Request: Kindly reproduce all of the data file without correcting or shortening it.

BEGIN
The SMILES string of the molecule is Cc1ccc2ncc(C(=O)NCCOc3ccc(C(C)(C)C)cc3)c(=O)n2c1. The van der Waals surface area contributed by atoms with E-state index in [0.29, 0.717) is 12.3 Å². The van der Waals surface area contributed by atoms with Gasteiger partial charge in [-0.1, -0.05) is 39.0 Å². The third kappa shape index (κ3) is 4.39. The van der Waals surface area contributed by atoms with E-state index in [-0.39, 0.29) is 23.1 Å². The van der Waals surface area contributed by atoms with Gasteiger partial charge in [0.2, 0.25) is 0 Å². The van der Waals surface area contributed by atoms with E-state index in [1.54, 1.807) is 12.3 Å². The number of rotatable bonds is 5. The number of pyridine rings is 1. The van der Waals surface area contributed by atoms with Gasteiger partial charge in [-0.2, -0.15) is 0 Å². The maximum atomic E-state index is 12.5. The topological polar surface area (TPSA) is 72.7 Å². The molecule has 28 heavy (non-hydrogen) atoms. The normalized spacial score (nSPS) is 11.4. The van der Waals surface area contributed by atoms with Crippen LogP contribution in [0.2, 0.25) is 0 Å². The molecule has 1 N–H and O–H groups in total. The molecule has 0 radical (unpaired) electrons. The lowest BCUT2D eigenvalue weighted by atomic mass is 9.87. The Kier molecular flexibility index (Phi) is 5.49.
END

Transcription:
The SMILES string of the molecule is Cc1ccc2ncc(C(=O)NCCOc3ccc(C(C)(C)C)cc3)c(=O)n2c1. The van der Waals surface area contributed by atoms with E-state index in [0.29, 0.717) is 12.3 Å². The van der Waals surface area contributed by atoms with Gasteiger partial charge in [-0.1, -0.05) is 39.0 Å². The third kappa shape index (κ3) is 4.39. The van der Waals surface area contributed by atoms with E-state index in [-0.39, 0.29) is 23.1 Å². The van der Waals surface area contributed by atoms with Gasteiger partial charge in [0.2, 0.25) is 0 Å². The van der Waals surface area contributed by atoms with E-state index in [1.54, 1.807) is 12.3 Å². The number of rotatable bonds is 5. The number of pyridine rings is 1. The van der Waals surface area contributed by atoms with Gasteiger partial charge in [-0.2, -0.15) is 0 Å². The maximum atomic E-state index is 12.5. The topological polar surface area (TPSA) is 72.7 Å². The molecule has 28 heavy (non-hydrogen) atoms. The normalized spacial score (nSPS) is 11.4. The van der Waals surface area contributed by atoms with Crippen LogP contribution in [0.2, 0.25) is 0 Å². The molecule has 1 N–H and O–H groups in total. The molecule has 0 radical (unpaired) electrons. The lowest BCUT2D eigenvalue weighted by atomic mass is 9.87. The Kier molecular flexibility index (Phi) is 5.49.